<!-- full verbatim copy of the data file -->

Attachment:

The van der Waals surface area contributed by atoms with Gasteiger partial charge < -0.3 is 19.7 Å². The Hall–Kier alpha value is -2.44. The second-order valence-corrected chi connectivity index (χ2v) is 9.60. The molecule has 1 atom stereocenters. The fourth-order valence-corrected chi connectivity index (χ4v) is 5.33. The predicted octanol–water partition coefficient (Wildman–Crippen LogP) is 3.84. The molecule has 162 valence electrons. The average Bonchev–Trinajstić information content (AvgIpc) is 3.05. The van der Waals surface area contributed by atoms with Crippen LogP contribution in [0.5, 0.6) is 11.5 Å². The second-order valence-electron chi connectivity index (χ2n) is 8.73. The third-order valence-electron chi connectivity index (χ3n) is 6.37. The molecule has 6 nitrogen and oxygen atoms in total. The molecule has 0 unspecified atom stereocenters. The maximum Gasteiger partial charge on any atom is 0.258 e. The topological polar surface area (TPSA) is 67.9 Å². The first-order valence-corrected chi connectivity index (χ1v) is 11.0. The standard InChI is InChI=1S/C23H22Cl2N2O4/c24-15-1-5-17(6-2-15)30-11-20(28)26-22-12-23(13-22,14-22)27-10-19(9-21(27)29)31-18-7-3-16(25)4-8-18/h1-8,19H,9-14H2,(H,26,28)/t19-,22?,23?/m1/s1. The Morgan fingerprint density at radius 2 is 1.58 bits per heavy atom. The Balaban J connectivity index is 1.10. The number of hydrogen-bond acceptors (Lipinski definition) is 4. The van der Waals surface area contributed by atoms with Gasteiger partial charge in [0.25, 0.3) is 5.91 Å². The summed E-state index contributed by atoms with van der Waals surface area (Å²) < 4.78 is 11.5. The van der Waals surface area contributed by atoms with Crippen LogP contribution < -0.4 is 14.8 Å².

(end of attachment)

The van der Waals surface area contributed by atoms with Gasteiger partial charge < -0.3 is 19.7 Å². The Hall–Kier alpha value is -2.44. The second-order valence-corrected chi connectivity index (χ2v) is 9.60. The molecule has 1 atom stereocenters. The fourth-order valence-corrected chi connectivity index (χ4v) is 5.33. The predicted octanol–water partition coefficient (Wildman–Crippen LogP) is 3.84. The molecule has 162 valence electrons. The average Bonchev–Trinajstić information content (AvgIpc) is 3.05. The van der Waals surface area contributed by atoms with Crippen LogP contribution in [0.5, 0.6) is 11.5 Å². The second-order valence-electron chi connectivity index (χ2n) is 8.73. The third-order valence-electron chi connectivity index (χ3n) is 6.37. The molecule has 6 nitrogen and oxygen atoms in total. The molecule has 0 unspecified atom stereocenters. The maximum Gasteiger partial charge on any atom is 0.258 e. The topological polar surface area (TPSA) is 67.9 Å². The first-order valence-corrected chi connectivity index (χ1v) is 11.0. The standard InChI is InChI=1S/C23H22Cl2N2O4/c24-15-1-5-17(6-2-15)30-11-20(28)26-22-12-23(13-22,14-22)27-10-19(9-21(27)29)31-18-7-3-16(25)4-8-18/h1-8,19H,9-14H2,(H,26,28)/t19-,22?,23?/m1/s1. The Morgan fingerprint density at radius 2 is 1.58 bits per heavy atom. The Balaban J connectivity index is 1.10. The number of hydrogen-bond acceptors (Lipinski definition) is 4. The van der Waals surface area contributed by atoms with Gasteiger partial charge in [0.25, 0.3) is 5.91 Å². The summed E-state index contributed by atoms with van der Waals surface area (Å²) < 4.78 is 11.5. The van der Waals surface area contributed by atoms with Crippen LogP contribution < -0.4 is 14.8 Å².